Albany, NY – Studies estimate as many as 6 million people are hoarders - they collect and save to the point where their lives are dominated by their stuff. It's often a problem with the elderly, whose habit of saving escalates into a problem that's not only unsanitary - it's unsafe. But sometimes hoarding is the result of a mental problem. Some studies link it to obsessive compulsive disorder. It's still a mystery and one that is hard to empathize with when it's obvious that collecting has gone out of control.
Melodie's hoarding problem jeopardizes her safety, and her landlord has threatened her with eviction. Elizabeth Chur profiles a woman who's gallantly trying to find a way to cope with a behavior she knows is a problem. She's found some creative answers, but it's an uphill battle.
11:42 Hoarder PRX
That report came to us from producer Elizabeth Chur.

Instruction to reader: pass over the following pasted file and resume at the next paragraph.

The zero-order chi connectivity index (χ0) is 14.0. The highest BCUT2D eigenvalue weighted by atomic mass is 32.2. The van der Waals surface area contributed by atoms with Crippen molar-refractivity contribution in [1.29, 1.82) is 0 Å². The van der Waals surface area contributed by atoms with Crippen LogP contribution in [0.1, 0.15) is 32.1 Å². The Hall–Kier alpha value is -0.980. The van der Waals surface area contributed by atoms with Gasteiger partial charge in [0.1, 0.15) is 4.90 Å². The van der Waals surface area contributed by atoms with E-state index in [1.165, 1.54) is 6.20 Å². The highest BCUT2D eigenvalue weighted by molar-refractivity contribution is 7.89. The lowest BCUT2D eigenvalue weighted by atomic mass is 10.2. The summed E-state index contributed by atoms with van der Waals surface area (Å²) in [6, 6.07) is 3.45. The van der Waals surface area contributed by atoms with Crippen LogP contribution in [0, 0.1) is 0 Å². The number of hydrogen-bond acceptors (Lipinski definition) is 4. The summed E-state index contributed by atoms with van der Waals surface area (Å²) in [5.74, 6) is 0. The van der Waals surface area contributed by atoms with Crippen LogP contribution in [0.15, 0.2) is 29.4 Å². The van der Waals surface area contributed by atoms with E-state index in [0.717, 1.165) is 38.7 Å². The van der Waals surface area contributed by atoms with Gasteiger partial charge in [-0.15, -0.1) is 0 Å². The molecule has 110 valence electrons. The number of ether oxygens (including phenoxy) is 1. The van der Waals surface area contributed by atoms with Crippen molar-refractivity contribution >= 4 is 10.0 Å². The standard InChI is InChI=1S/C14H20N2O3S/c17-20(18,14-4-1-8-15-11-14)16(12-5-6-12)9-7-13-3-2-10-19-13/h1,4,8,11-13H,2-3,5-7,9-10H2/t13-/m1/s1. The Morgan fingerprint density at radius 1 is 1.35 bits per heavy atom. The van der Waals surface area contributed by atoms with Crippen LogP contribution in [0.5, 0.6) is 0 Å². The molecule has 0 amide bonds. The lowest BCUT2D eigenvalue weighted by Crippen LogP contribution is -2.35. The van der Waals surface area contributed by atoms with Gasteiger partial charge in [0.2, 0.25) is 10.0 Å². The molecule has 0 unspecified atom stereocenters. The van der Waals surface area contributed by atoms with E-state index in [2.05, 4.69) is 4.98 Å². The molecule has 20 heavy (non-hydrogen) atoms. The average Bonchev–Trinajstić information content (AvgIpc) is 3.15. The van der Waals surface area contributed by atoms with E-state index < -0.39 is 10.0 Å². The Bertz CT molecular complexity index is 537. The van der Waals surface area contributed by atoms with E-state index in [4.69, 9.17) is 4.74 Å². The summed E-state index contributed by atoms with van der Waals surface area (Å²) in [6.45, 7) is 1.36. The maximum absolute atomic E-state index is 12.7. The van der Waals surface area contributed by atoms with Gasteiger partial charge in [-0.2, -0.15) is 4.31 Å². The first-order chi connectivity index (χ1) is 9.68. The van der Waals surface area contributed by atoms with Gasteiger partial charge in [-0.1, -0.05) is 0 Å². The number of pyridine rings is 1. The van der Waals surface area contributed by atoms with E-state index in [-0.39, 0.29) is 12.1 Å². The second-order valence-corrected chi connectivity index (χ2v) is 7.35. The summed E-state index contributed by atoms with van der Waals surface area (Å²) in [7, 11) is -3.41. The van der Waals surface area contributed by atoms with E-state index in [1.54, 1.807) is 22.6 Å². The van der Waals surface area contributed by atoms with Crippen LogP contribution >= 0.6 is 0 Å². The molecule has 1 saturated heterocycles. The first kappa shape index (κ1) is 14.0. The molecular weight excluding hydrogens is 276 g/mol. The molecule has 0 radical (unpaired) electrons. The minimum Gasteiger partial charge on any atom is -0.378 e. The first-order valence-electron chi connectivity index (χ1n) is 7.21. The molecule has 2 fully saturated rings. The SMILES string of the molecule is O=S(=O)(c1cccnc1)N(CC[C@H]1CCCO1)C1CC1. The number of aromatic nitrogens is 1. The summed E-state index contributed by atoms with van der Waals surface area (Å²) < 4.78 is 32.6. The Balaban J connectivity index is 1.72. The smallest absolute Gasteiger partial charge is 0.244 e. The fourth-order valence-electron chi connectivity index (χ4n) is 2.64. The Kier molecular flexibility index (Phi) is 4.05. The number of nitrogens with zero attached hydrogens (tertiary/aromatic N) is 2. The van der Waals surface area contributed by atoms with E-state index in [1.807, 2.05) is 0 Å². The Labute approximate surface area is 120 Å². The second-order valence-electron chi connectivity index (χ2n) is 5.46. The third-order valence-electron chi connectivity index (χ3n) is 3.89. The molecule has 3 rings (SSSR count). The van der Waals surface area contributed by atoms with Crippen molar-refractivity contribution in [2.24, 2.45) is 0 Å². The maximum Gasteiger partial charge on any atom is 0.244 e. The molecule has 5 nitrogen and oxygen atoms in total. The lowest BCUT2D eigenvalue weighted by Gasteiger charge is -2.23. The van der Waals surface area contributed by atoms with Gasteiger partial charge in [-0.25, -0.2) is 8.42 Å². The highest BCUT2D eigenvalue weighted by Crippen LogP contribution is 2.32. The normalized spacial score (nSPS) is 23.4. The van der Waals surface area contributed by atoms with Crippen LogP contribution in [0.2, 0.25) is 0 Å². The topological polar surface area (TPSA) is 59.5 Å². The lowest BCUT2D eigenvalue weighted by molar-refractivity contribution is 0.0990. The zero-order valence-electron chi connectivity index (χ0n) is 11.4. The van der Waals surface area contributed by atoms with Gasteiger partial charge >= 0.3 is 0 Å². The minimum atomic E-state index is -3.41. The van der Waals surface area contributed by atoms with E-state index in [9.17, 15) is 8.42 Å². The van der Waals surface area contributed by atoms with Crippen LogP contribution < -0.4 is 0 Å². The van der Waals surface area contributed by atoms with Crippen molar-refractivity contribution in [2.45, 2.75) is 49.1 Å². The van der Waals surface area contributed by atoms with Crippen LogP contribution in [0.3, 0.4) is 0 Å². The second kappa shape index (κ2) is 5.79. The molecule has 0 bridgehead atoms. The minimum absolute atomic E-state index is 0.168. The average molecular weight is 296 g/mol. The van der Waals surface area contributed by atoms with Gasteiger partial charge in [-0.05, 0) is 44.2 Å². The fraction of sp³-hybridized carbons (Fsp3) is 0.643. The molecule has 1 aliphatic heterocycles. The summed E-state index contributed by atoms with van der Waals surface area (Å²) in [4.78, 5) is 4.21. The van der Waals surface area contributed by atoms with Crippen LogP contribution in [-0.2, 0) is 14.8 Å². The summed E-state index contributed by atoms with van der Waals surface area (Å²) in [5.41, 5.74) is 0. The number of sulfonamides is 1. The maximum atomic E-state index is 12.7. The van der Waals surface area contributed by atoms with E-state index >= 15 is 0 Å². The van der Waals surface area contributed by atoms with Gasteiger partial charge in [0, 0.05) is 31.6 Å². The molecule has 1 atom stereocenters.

18 year-old Noloyiso Mthana journeys each week from the township of Gugulethu where she lives, to recycle paper from her and her neighbors' homes at Oasis Recycling in Claremont, nearly an hour's ride by train. Noloyiso and Producer Michael Rahfaldt filed this report for Youth Voices From Africa.
That story came to us from Youth Voices from Africa. If you're curious about what kind of recycling IS being done in Africa, go online to Africa.recycle.net and see for yourself.
Finally, Giles Malkine continues his series on women in history with a profile of a doctor who was the unofficial leader of the Omaha people.
4:02 Susan Picotte Malkine
Giles Malkine is a writer and musician. He lives in New York. If you want to find out more about Susan Picotte, go to Nebraskastudies.org. or awomanaweek.com and look for Dr. Susan Picotte.